Tuesday 23 November 2010

'My Britishness is more than skin-deep'

A Guardian 'comment is free' piece last Sunday, by Amardeep Sohi, discusses a claim made last week by a Oxford University adviser to Migrationwatch, in a Prospect magazine article:
"My Britishness is more than skin-deep

It was claimed last week that by 2066, white Britons will be a minority, but should we really be worried by this?

I'm British, but Professor David Coleman has made me feel like a permanent immigrant. He's the Oxford University migration adviser who claimed last week that by 2066, white Britons will be a minority. He believes that this shift, based on skin colour will "represent an enormous change to national identity". But surely, national identity should be based on a system of values upheld by a population, not skin colour."
I agree with many of the sentiments in Sohi's piece. It is deliberately inflammatory to dissect the future in this way, picking on just one characteristic, colour, when there are other more meaningful ones (eg. languages, or skills). What if the majority of the world's population will no longer be 'white' (who ever that includes) by a particular date - what is the proposal here exactly?

Sohi ends her piece with:
"When Professor Coleman speaks of immigration in terms of colour, he is marginalising generations of Britons and disregarding decades' worth of contributions made to British society by immigrants and their offspring. And he is playing into the hands of the far right. Immigration should remain on the agenda, but the arguments should be about numbers, not colour.

Focusing on the issue in terms of the effects on "white Britons" is short-sighted and reductive. National identity should be based on values we uphold collectively. Before there's a crisis of national identity, we would do well to remember that."
The piece has attracted 612 comments (gulp!) of which I rather liked someone quoting Thomas Paine (political philosopher, 1737 - 1809): "My country is the world, my duty is to do good" (though there are various versions of this quote out there, and of course I'm not that keen on some of Paine's other views)

Monday 22 November 2010

Photos of Eltham Lights Up

I mentioned before that I wouldn't be able to get to this year's Eltham Lights Up last Thursday. I hear it went well but that there were no fireworks this year. I wonder why - cutbacks by local business? But lots of people did go. There are some nice photos at here at the Londonbackpackers website.

Related posts: 
Eltham Lights Up Again (2010)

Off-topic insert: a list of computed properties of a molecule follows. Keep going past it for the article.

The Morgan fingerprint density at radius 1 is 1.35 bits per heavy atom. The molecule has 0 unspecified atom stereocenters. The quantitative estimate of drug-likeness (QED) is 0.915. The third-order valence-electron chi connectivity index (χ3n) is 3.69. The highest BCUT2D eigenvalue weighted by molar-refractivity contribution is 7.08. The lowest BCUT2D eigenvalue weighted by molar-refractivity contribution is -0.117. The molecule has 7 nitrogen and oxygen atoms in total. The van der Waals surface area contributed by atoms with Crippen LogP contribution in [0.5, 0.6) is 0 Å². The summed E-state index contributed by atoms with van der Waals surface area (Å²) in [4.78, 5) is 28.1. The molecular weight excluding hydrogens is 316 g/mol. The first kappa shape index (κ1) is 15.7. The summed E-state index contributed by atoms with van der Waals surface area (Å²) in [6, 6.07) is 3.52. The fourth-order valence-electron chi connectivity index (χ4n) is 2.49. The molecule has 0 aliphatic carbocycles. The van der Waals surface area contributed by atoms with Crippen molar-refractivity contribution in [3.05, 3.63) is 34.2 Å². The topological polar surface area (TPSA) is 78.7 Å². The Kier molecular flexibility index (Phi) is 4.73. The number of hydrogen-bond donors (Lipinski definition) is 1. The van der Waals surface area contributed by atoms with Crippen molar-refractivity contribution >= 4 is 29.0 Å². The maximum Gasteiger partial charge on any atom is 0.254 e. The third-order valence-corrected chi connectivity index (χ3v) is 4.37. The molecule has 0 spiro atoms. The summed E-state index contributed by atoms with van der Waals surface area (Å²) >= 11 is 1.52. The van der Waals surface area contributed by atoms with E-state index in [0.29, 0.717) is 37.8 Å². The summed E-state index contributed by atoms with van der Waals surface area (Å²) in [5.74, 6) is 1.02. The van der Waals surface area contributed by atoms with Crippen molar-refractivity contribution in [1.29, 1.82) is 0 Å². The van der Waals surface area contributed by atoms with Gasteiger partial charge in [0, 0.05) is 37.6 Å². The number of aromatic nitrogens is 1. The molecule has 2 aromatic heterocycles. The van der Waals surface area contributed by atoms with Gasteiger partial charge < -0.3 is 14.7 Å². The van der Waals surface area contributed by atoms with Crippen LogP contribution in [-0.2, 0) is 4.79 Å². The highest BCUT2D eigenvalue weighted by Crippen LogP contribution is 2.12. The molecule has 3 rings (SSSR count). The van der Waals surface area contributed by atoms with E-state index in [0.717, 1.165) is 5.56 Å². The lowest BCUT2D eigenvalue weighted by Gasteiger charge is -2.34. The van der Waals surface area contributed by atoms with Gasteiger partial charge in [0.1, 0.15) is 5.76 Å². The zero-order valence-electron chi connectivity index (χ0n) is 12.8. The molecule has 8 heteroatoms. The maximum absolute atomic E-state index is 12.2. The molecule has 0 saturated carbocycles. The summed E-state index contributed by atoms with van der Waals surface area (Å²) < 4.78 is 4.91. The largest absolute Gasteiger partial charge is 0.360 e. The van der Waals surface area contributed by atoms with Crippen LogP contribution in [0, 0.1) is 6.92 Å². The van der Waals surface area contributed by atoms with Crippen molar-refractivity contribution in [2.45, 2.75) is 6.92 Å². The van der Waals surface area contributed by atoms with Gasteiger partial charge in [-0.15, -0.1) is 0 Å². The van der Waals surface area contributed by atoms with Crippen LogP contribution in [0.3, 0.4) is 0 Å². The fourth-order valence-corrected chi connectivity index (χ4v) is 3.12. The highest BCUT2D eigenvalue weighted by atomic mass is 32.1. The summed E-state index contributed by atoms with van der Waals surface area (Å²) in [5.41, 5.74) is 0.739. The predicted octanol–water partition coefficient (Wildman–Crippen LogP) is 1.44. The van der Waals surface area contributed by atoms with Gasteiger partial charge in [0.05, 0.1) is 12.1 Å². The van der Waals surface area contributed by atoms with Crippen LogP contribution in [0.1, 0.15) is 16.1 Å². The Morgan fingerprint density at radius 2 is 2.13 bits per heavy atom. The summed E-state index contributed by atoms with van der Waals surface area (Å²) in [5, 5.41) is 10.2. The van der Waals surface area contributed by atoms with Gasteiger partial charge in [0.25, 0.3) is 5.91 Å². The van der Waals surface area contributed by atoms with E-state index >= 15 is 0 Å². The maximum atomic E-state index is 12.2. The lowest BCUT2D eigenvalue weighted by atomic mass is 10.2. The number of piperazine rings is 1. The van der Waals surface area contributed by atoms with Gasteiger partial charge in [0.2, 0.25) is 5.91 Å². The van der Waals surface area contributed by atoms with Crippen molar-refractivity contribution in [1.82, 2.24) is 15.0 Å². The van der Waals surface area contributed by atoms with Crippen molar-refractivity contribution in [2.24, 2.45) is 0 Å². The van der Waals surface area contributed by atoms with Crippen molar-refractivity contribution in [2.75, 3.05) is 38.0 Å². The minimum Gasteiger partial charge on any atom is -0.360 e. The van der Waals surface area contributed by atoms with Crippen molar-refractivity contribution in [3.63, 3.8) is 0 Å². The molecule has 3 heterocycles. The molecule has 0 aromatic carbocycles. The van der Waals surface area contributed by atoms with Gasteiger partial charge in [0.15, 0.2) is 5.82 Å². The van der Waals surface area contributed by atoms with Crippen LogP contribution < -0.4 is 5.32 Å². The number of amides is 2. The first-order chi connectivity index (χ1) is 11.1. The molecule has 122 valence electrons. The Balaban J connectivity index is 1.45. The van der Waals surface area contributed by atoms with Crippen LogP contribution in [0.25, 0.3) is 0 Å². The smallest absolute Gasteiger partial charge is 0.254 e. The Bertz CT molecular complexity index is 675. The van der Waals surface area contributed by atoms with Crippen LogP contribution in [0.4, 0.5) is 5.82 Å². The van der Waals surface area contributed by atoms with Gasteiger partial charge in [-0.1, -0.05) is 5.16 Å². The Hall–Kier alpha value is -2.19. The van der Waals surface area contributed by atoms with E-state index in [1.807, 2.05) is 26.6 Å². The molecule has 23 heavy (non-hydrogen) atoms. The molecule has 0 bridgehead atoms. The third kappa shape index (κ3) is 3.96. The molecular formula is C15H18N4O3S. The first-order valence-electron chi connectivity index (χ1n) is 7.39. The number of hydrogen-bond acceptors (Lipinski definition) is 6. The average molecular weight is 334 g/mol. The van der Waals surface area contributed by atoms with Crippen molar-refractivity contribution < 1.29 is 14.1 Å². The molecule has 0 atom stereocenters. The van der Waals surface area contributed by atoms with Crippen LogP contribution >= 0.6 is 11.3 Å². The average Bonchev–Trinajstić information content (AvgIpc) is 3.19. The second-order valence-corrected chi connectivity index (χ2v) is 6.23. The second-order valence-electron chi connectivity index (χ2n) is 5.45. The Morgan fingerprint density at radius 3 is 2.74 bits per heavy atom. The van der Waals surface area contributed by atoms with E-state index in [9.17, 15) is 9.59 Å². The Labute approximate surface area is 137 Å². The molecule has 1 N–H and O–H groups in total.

Eltham Lights Up (2009)

Saturday 20 November 2010

Largest Sikh temple outside of India?

It was a co-incidence that for the last couple of days I have been in Chatham, North Kent, for a work event because down the road from there a remarkable building has been built.

Yesterday was the formal opening of the Guru Nanak Darbar Gurdwara, a Sikh place of worship. This incredible building, off Saddington Street in Gravesend, Kent, is believed to be one of the largest Gurdwaras in the UK and perhaps outside of India.

The remarkable aspect is that the cost so far of £12m or so has been entirely voluntarily contributed, and so has some of the labour to build it. The project started eight years ago. There are apparently about 12,000 Sikhs in Gravesend. I think the overall UK Sikh population is about 500,000 last time I checked. Some of the earliest Sikh settlers in the UK in fact lived in Gravesend although most attention is often focused on Southall in West London as being the heart and soul of southern England's Sikh community - there is a Channel 4 documentary about the Gravesend Sikhs which I must locate again (be grateful for any links...)

The new Gurdwara has been built on the site of the previous the Gurdwara which opened 41 years ago, in November 1969 - click here to see black and white photos of the opening event all those years ago (I always love to see early immigration photos, of whichever community - they encode so much about the time.)

Sikhs are famously known to be a convivial people (though I guess I'm a bit biased!) and very welcoming of interfaith connections - for example, two years ago the the Deans of Rochester Cathedral and Canterbury Cathedral (photo left) visited the new gurdwara site to plant trees in the grounds.

Back to the future, the new building looks very impressive.  The President of the Gurdwara Management committee, Jaspal Singh Dhesi, has said that the building "gives Gravesend an international landmark that will be here to serve many generations.” As with most such places it welcomes school visit, contact them through their website.

The opening date for the new Gurdwara has been chosen as it coincides with
541st Birthday of Guru Nanak Sahib Ji, the founder of the Sikh faith - a service will be held at the Gurdwara on Sunday 21 November.

The BBC has lots of pictures of the new gurdwara here.

Wednesday 17 November 2010

The Browne Review. The Comprehensive Spending Review. 'The Cuts'

Time to address the elephant in the room (or on this blog at least)...

The Browne Review. The Comprehensive Spending Review. 'The Cuts'

I've been especially busy in recent weeks helping, in my lowly capacity, to address a conundrum. If you are a Mayor, or a public sector Chief Executive, or a university Vice-Chancellor, how do you manage reaching agreement and then implementing your strategic and budgetary plans, which are your best response to the government-imposed cuts, in the face of vociferous and often disruptive opposition from your constituents and/or staff?  (deep breath...)